Ten years; 500,000 landing reports.
Fisheries managers, fishers, and seafood processors across the state of Alaska are celebrating those two milestones this month for the innovative Interagency Electronic Reporting System, better known as eLandings.
Responding to industry requests for electronic reporting, staff from NOAA Fisheries, the Alaska Department of Fish and Game, and the International Pacific Halibut Commission worked together and with industry members to develop a robust and agile reporting system to meet current and future reporting requirements for the agencies and industry. The result was eLandings—a more efficient, accurate, and timelier method for fishery reporting.
"These milestones represent more than just numbers," said IPHC Executive Director Bruce Leaman. “They represent a major increment in data capabilities for the eLandings team members at ADF&G, NOAA Fisheries, and the IPHC. The system has also replaced inefficient and duplicative reporting requirements for our industry and allowed both the agencies and the industry to significantly reduce costs."
The three agencies kicked off eLandings ten years ago to bring Alaska fisheries reporting into the modern era, and consolidate reporting to three fishery management agencies. The program was first implemented for the rationalized crab program in 2005. In subsequent years, eLandings was expanded to include Individual Fishing Quota sablefish and halibut, groundfish, and most recently, salmon.
Thanks to industry input, the reporting system has also expanded to include additional components, including an eLogbook to support electronic reporting from the at-sea fleet; tLandings for tendered groundfish and salmon vessels, observer fee reports, and the eLandings integrated Commercial Operators Annual Report. In addition, the system provides export of the information so that seafood processors can integrate the data with their own business tracking systems.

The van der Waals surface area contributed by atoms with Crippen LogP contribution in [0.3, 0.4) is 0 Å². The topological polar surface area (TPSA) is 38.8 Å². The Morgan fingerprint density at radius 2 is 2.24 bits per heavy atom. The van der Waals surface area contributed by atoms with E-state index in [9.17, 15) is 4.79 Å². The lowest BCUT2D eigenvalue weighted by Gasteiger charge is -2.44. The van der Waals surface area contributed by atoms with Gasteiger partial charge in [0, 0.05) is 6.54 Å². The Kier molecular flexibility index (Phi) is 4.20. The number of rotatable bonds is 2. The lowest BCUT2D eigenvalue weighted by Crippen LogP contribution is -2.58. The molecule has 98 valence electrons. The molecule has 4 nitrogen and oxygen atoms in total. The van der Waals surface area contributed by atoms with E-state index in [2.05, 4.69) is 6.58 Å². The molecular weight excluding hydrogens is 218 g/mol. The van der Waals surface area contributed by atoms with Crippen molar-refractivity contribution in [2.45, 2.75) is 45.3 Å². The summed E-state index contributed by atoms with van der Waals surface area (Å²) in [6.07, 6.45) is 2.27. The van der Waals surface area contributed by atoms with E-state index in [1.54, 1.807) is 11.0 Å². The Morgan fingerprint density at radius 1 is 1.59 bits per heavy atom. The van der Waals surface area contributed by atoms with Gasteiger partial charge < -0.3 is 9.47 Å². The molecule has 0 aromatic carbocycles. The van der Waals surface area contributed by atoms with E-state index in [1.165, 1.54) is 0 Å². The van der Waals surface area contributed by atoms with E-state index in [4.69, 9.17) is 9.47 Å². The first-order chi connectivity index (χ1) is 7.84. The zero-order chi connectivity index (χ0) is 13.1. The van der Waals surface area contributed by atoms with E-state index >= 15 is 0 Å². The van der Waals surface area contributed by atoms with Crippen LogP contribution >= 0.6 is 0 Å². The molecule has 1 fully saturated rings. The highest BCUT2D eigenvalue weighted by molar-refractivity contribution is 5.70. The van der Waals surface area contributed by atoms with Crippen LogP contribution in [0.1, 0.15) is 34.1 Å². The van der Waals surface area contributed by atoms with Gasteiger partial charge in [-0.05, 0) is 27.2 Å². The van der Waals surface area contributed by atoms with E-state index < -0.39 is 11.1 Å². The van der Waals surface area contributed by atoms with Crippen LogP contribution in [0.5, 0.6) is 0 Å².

"eLandings has made a big improvement in the timeliness and quality of the information used in fisheries management" said ADF&G Commissioner Sam Cotten. “Electronic reporting has also enabled the department to reduce our printing and data entry costs, which is critical in today’s fiscal climate."
According to a recent cost-benefits evaluation of eLandings, the reporting system has met the programs goals, including eliminating the requirements for industry to report the same information more than once. An additional benefit has been improved communication between the seafood industry and agency staff, as well as opportunities for the exchange of ideas regarding changes that could improve the system.
"We appreciate the collaboration we’ve had with industry, which has been key to making this program a success. Even after ten years, this electronic reporting tool is still cutting edge. Many other regions are just now exploring and implementing electronic reporting," said NOAA Fisheries Alaska Regional Administrator Jim Balsiger. "The fact that we have a single reporting platform shared among three fisheries management agencies—one international, one federal, and one state—is especially unique."